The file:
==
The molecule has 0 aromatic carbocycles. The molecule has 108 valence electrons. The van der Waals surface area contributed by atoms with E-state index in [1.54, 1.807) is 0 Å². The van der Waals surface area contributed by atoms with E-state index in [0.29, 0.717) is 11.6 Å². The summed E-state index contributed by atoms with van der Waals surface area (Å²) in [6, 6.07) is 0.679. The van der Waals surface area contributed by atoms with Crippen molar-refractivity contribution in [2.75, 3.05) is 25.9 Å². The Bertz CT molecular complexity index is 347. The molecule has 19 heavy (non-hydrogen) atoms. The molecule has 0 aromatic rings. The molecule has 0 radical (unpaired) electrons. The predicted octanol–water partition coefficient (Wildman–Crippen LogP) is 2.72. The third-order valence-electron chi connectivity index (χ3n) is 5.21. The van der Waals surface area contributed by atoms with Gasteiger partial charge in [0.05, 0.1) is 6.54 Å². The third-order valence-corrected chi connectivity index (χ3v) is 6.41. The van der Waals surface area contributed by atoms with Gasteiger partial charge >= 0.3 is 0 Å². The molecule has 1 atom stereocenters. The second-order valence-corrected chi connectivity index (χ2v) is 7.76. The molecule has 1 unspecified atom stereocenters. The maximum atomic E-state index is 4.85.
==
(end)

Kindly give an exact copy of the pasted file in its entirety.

The molecule has 0 aromatic carbocycles. The molecule has 108 valence electrons. The van der Waals surface area contributed by atoms with E-state index in [1.54, 1.807) is 0 Å². The van der Waals surface area contributed by atoms with E-state index in [0.29, 0.717) is 11.6 Å². The summed E-state index contributed by atoms with van der Waals surface area (Å²) in [6, 6.07) is 0.679. The van der Waals surface area contributed by atoms with Crippen molar-refractivity contribution in [2.75, 3.05) is 25.9 Å². The Bertz CT molecular complexity index is 347. The molecule has 19 heavy (non-hydrogen) atoms. The molecule has 0 aromatic rings. The molecule has 0 radical (unpaired) electrons. The predicted octanol–water partition coefficient (Wildman–Crippen LogP) is 2.72. The third-order valence-electron chi connectivity index (χ3n) is 5.21. The van der Waals surface area contributed by atoms with Gasteiger partial charge in [0.05, 0.1) is 6.54 Å². The third-order valence-corrected chi connectivity index (χ3v) is 6.41. The van der Waals surface area contributed by atoms with Gasteiger partial charge >= 0.3 is 0 Å². The molecule has 1 atom stereocenters. The second-order valence-corrected chi connectivity index (χ2v) is 7.76. The molecule has 1 unspecified atom stereocenters. The maximum atomic E-state index is 4.85.